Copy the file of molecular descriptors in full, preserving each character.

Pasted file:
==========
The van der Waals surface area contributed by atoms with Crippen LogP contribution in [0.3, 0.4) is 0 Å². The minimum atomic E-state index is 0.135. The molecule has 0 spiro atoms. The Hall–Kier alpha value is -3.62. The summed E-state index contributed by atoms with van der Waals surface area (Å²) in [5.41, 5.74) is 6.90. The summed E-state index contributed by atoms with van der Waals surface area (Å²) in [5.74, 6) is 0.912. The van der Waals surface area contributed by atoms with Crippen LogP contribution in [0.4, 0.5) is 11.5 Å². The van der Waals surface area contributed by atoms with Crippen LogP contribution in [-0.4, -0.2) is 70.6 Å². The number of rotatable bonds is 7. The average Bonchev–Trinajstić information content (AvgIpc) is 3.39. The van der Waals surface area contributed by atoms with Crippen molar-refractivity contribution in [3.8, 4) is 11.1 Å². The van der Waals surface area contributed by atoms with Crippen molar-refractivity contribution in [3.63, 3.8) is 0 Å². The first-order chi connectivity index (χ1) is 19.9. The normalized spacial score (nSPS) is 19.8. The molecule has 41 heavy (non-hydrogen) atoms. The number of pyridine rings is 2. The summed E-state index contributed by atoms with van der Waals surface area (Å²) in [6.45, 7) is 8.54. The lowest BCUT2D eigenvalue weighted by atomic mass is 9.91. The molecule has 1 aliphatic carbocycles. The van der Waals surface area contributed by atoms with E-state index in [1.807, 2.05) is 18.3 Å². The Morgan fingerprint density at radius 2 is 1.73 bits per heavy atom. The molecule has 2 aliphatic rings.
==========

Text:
The van der Waals surface area contributed by atoms with Crippen LogP contribution in [0.3, 0.4) is 0 Å². The minimum atomic E-state index is 0.135. The molecule has 0 spiro atoms. The Hall–Kier alpha value is -3.62. The summed E-state index contributed by atoms with van der Waals surface area (Å²) in [5.41, 5.74) is 6.90. The summed E-state index contributed by atoms with van der Waals surface area (Å²) in [5.74, 6) is 0.912. The van der Waals surface area contributed by atoms with Crippen LogP contribution in [0.4, 0.5) is 11.5 Å². The van der Waals surface area contributed by atoms with Crippen LogP contribution in [-0.4, -0.2) is 70.6 Å². The number of rotatable bonds is 7. The average Bonchev–Trinajstić information content (AvgIpc) is 3.39. The van der Waals surface area contributed by atoms with Crippen molar-refractivity contribution in [3.8, 4) is 11.1 Å². The van der Waals surface area contributed by atoms with Crippen molar-refractivity contribution in [3.63, 3.8) is 0 Å². The first-order chi connectivity index (χ1) is 19.9. The normalized spacial score (nSPS) is 19.8. The molecule has 41 heavy (non-hydrogen) atoms. The number of pyridine rings is 2. The summed E-state index contributed by atoms with van der Waals surface area (Å²) in [6.45, 7) is 8.54. The lowest BCUT2D eigenvalue weighted by atomic mass is 9.91. The molecule has 1 aliphatic carbocycles. The van der Waals surface area contributed by atoms with E-state index in [1.807, 2.05) is 18.3 Å². The Morgan fingerprint density at radius 2 is 1.73 bits per heavy atom. The molecule has 2 aliphatic rings.